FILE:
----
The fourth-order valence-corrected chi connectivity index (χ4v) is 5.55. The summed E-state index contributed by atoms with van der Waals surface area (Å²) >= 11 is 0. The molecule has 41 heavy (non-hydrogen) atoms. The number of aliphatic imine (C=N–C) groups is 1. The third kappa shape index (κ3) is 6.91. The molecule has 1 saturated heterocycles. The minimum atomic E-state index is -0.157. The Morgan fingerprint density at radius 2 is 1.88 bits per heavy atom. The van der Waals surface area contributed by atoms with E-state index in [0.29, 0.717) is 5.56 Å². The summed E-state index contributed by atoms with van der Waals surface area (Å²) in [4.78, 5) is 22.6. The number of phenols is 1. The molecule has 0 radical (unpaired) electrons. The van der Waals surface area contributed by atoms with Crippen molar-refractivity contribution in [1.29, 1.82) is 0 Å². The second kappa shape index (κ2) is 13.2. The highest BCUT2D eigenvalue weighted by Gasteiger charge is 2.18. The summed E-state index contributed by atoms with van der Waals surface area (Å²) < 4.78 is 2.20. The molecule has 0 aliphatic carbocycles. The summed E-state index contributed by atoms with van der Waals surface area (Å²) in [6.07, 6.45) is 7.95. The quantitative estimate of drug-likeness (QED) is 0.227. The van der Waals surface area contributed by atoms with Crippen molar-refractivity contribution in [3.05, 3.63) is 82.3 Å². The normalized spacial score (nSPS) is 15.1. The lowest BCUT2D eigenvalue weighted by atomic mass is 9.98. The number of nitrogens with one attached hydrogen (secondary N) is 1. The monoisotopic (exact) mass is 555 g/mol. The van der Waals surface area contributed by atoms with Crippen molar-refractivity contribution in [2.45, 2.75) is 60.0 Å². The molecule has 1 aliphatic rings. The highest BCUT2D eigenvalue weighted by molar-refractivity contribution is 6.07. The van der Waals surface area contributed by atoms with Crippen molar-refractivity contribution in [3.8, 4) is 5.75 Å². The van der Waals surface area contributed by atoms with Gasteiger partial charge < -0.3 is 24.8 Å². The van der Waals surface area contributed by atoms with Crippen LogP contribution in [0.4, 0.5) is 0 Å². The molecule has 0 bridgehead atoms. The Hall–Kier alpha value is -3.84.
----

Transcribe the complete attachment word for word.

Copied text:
The fourth-order valence-corrected chi connectivity index (χ4v) is 5.55. The summed E-state index contributed by atoms with van der Waals surface area (Å²) >= 11 is 0. The molecule has 41 heavy (non-hydrogen) atoms. The number of aliphatic imine (C=N–C) groups is 1. The third kappa shape index (κ3) is 6.91. The molecule has 1 saturated heterocycles. The minimum atomic E-state index is -0.157. The Morgan fingerprint density at radius 2 is 1.88 bits per heavy atom. The van der Waals surface area contributed by atoms with E-state index in [0.29, 0.717) is 5.56 Å². The summed E-state index contributed by atoms with van der Waals surface area (Å²) in [4.78, 5) is 22.6. The number of phenols is 1. The molecule has 0 radical (unpaired) electrons. The van der Waals surface area contributed by atoms with Crippen molar-refractivity contribution in [1.29, 1.82) is 0 Å². The second kappa shape index (κ2) is 13.2. The highest BCUT2D eigenvalue weighted by Gasteiger charge is 2.18. The summed E-state index contributed by atoms with van der Waals surface area (Å²) < 4.78 is 2.20. The molecule has 0 aliphatic carbocycles. The summed E-state index contributed by atoms with van der Waals surface area (Å²) in [6.07, 6.45) is 7.95. The quantitative estimate of drug-likeness (QED) is 0.227. The van der Waals surface area contributed by atoms with Crippen molar-refractivity contribution in [3.05, 3.63) is 82.3 Å². The normalized spacial score (nSPS) is 15.1. The lowest BCUT2D eigenvalue weighted by atomic mass is 9.98. The number of nitrogens with one attached hydrogen (secondary N) is 1. The monoisotopic (exact) mass is 555 g/mol. The van der Waals surface area contributed by atoms with Crippen molar-refractivity contribution in [2.45, 2.75) is 60.0 Å². The molecule has 1 aliphatic rings. The highest BCUT2D eigenvalue weighted by molar-refractivity contribution is 6.07. The van der Waals surface area contributed by atoms with Crippen molar-refractivity contribution in [3.8, 4) is 5.75 Å². The van der Waals surface area contributed by atoms with Gasteiger partial charge < -0.3 is 24.8 Å². The van der Waals surface area contributed by atoms with Crippen LogP contribution in [0.4, 0.5) is 0 Å². The molecule has 0 bridgehead atoms. The Hall–Kier alpha value is -3.84.